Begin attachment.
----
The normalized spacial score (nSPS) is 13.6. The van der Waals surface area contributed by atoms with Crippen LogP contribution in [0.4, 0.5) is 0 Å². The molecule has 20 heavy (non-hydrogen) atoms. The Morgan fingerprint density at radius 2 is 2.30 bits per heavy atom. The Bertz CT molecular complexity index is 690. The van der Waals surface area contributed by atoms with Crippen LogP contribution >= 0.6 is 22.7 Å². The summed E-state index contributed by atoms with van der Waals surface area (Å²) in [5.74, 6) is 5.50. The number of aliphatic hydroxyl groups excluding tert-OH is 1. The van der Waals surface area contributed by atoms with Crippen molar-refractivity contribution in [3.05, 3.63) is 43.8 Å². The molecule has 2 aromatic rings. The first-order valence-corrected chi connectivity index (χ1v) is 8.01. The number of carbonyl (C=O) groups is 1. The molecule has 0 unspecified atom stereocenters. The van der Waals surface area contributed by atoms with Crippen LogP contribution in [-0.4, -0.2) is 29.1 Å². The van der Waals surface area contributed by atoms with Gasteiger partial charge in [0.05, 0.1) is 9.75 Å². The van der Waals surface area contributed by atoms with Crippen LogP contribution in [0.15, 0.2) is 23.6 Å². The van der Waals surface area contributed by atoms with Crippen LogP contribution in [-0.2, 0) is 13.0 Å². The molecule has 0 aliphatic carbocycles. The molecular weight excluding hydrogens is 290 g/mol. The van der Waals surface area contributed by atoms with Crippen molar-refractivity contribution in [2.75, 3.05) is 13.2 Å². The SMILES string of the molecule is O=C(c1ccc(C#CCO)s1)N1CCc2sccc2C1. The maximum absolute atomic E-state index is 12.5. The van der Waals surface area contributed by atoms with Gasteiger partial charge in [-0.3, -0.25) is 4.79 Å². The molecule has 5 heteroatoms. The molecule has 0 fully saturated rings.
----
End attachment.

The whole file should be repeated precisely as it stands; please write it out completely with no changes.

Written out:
The normalized spacial score (nSPS) is 13.6. The van der Waals surface area contributed by atoms with Crippen LogP contribution in [0.4, 0.5) is 0 Å². The molecule has 20 heavy (non-hydrogen) atoms. The Morgan fingerprint density at radius 2 is 2.30 bits per heavy atom. The Bertz CT molecular complexity index is 690. The van der Waals surface area contributed by atoms with Crippen LogP contribution >= 0.6 is 22.7 Å². The summed E-state index contributed by atoms with van der Waals surface area (Å²) in [5.74, 6) is 5.50. The number of aliphatic hydroxyl groups excluding tert-OH is 1. The van der Waals surface area contributed by atoms with Crippen molar-refractivity contribution in [3.05, 3.63) is 43.8 Å². The molecule has 2 aromatic rings. The first-order valence-corrected chi connectivity index (χ1v) is 8.01. The number of carbonyl (C=O) groups is 1. The molecule has 0 unspecified atom stereocenters. The van der Waals surface area contributed by atoms with Crippen LogP contribution in [-0.4, -0.2) is 29.1 Å². The van der Waals surface area contributed by atoms with Gasteiger partial charge in [0.05, 0.1) is 9.75 Å². The van der Waals surface area contributed by atoms with Crippen LogP contribution in [0.15, 0.2) is 23.6 Å². The van der Waals surface area contributed by atoms with Crippen LogP contribution in [-0.2, 0) is 13.0 Å². The molecule has 0 aliphatic carbocycles. The molecular weight excluding hydrogens is 290 g/mol. The van der Waals surface area contributed by atoms with Crippen molar-refractivity contribution in [2.75, 3.05) is 13.2 Å². The SMILES string of the molecule is O=C(c1ccc(C#CCO)s1)N1CCc2sccc2C1. The maximum absolute atomic E-state index is 12.5. The van der Waals surface area contributed by atoms with Gasteiger partial charge in [-0.3, -0.25) is 4.79 Å². The molecule has 5 heteroatoms. The molecule has 0 fully saturated rings.